What is worse, the rest of the speech was the kind of partisan laundry list that reflects the special interests within every administration trying to make sure they get a shoutout in the State of the Union speech. Nothing wrong with that in normal times, but this is not a normal time. The unity that greeted the first part of the speech ended abruptly. It would have been better if Biden had turned to the precepts of Catholic social teaching to link the two parts of the speech.

Catholic social teaching recognizes different kinds of threats to a healthy and moral society. A tax code that allows billionaires to pay no taxes undermines the common good and care for the common good is essential to a flourishing society. Allowing millions of children to live in poverty, when we all know that the recently expired child tax credit had lifted millions of children out of poverty, accosts our moral sensibilities and undermines confidence that government can work for all the people. Political rights and economic rights are different, and the liberal tradition has always prioritized the former, but the last 40 years of neoliberal neglect of the common good left many millions of Americans alienated and susceptible to the authoritarian pretensions of Donald Trump.

The fact that the American people are largely united in their horror at Putin's attack on Ukraine should have led Biden to mention only a few points of common agreement among the assembled members of Congress. The infrastructure bill passed with widespread bipartisan support. The child tax credit is co-sponsored by Sen. Mitt Romney. There is a willingness on both sides of the aisle to pass legislation that protects poll workers from intimidation. Perhaps one or two other items could have been listed, items that would have invited the entire chamber to applaud as they did during the first 20 minutes.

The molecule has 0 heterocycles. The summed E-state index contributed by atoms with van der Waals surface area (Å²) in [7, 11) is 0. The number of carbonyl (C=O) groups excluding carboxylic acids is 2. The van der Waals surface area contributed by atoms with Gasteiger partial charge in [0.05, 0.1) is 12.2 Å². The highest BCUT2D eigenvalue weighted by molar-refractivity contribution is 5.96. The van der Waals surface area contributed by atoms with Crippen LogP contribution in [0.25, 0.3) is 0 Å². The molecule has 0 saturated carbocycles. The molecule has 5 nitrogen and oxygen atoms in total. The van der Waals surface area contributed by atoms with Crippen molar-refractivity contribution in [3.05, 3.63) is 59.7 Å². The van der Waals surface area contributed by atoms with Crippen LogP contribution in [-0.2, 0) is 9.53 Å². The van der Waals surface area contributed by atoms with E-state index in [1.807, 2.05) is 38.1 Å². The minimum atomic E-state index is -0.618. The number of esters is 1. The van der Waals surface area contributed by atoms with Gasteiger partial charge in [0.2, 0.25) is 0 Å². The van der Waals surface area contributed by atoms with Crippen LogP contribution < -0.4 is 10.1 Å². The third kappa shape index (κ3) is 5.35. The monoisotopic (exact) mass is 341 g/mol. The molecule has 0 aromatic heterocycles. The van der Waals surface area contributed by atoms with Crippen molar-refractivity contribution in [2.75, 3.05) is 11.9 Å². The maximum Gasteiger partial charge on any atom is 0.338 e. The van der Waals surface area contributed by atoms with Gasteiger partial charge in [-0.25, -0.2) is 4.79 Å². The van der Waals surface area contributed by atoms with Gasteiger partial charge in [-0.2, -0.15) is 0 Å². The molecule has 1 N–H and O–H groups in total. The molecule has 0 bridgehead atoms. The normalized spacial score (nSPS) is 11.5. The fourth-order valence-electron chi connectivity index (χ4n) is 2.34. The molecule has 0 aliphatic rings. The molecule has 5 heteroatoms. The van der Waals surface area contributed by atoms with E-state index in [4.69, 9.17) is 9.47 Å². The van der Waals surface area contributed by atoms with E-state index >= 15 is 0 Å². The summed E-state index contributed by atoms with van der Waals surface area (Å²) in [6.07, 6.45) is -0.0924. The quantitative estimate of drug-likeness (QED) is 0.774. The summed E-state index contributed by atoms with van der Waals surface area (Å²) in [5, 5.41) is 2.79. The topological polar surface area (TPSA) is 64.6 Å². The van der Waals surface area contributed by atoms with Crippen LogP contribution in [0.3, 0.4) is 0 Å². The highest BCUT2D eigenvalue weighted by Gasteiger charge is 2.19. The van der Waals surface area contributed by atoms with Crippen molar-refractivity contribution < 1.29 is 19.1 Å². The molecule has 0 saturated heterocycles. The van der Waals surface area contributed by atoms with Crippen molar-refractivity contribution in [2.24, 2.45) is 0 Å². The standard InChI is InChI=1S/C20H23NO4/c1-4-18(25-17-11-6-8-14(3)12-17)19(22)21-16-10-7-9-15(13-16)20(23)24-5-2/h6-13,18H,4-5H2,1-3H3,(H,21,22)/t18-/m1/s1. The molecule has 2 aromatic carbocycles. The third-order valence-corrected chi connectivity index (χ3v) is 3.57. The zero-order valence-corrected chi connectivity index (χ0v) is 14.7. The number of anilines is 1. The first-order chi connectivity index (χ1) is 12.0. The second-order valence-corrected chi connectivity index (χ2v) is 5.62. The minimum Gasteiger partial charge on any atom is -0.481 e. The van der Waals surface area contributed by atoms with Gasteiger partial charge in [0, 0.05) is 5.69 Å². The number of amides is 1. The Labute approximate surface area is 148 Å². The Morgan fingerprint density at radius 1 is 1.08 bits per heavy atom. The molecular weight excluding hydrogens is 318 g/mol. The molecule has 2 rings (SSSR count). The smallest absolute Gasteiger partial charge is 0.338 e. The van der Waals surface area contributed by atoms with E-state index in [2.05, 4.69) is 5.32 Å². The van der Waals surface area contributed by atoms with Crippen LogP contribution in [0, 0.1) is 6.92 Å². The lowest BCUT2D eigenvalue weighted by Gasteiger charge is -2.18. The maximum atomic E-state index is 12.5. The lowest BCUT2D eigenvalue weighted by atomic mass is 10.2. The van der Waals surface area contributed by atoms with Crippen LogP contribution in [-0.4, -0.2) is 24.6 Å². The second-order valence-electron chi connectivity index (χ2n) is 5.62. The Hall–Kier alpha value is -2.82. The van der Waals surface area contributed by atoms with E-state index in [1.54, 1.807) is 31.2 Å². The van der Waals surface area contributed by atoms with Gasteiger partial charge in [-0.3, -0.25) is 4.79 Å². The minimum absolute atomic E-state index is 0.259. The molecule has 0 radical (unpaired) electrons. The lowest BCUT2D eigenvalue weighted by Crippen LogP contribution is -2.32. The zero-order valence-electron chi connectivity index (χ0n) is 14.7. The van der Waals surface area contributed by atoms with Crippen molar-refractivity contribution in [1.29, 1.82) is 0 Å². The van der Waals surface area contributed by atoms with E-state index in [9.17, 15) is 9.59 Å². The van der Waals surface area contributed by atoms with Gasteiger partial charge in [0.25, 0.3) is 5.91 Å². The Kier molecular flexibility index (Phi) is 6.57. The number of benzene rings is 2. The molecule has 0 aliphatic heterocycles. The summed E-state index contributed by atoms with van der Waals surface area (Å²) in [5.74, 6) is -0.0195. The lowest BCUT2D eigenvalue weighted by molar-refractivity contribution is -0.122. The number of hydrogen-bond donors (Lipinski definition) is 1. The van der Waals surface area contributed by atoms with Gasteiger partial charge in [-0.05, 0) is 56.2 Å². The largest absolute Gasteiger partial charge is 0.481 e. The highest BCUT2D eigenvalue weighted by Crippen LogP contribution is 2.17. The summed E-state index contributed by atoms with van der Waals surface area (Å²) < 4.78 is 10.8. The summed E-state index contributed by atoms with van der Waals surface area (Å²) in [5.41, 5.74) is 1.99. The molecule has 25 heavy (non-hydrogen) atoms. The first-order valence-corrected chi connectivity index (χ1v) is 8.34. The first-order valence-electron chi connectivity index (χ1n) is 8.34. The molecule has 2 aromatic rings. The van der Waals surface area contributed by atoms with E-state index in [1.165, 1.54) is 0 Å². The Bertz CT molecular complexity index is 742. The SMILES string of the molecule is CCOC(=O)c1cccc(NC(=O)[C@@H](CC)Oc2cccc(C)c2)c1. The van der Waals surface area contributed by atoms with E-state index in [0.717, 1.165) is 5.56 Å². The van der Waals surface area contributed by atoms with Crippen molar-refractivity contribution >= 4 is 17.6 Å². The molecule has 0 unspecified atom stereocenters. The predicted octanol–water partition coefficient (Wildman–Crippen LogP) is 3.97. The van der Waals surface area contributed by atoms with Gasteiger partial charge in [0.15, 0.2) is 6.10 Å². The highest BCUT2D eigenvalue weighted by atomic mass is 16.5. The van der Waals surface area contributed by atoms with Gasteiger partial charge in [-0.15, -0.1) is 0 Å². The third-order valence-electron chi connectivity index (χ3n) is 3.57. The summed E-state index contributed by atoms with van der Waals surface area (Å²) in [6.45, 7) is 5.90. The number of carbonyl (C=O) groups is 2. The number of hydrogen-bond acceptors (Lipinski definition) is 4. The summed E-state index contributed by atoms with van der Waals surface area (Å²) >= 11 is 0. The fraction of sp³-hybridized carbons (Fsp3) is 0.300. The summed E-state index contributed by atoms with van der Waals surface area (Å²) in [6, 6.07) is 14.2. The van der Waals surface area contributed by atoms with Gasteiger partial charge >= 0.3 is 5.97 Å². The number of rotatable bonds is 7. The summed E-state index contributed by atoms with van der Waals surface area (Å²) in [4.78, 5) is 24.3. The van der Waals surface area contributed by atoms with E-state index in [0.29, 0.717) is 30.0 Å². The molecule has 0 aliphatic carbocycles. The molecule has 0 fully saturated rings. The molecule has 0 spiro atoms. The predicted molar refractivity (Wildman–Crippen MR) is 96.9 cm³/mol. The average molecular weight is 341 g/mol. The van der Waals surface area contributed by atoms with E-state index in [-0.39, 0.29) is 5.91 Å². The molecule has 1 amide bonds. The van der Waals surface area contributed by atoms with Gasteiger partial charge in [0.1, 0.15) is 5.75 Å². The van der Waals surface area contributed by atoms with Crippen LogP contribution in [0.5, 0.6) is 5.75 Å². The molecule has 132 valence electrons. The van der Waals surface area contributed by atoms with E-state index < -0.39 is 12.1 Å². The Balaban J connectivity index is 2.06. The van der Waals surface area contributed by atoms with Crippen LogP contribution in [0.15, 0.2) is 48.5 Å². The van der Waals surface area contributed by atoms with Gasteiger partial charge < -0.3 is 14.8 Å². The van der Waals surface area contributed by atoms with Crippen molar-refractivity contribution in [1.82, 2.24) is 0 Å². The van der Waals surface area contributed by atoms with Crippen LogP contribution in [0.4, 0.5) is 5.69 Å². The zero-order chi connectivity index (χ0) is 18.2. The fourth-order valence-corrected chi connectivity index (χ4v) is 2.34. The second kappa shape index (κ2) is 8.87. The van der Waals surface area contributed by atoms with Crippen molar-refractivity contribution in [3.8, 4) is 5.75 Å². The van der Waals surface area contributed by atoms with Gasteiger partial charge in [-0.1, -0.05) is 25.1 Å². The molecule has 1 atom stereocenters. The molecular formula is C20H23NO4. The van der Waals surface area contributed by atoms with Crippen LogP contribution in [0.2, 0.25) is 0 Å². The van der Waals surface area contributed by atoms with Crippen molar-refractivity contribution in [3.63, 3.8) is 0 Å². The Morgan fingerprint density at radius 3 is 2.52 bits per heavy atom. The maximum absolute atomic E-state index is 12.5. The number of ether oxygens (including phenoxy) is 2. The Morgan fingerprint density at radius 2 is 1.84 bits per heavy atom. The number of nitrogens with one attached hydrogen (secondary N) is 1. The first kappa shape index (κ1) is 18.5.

Every president is not only the leader of the nation, but the leader of a party. Instead of repeating the Democratic wish list, how much better it would have been if Biden had said: "I have outlined areas where we mostly agree. There are many other issues about which we disagree. And we will argue about them in the weeks and months ahead because that is what we do in a democracy: argue about ideas, seek reasonable compromises, decide when you will give in and when you won't, look for new approaches that will work for everyone. Tonight, I want to focus on what unites us but let's understand that the fight in Ukraine is about our right to disagree and debate here in this chamber and on the campaign trail. That was also the fight the Capitol police undertook last year when a mob attacked this very chamber." No need to elaborate.

To be sure, there were some fine lines in the last third of the speech and most liberal Catholics support most of the policies he listed. His line about funding the police was excellent and the story of the little boy with diabetes sitting with First Lady Dr. Jill Biden made an abstract issue very real and human. But I have lost track of the number of times I have heard a Democratic president call for legislation allowing Medicare and Medicaid to negotiate drug prices. At a certain point, the eyes glaze over. If the president had avoided this laundry list, and kept the speech to points of national unity, I suspect everyone would have been praising, not parsing, the speech the next morning.

This last week, the world has witnessed the almost daily speeches by Ukrainian President Volodymyr Zelensky. They have been short, sometimes recorded on his cell phone, and they have carried the poignancy, the emotional gravitas, that attaches itself to awesome physical courage. The circumstance in which they are given lends them weight no words can convey.

It is unfair to expect Biden's speech to have risen to the level Zelensky's speeches have attained, but he needed to shoot high and speak from the heart, and from all our hearts, about the inestimable value of freedom and human dignity. He didn't quite get there, and even those sections that came close were lost by the end of this overlong, all-too-typical State of the Union. It was not a terrible speech, but it was a missed opportunity.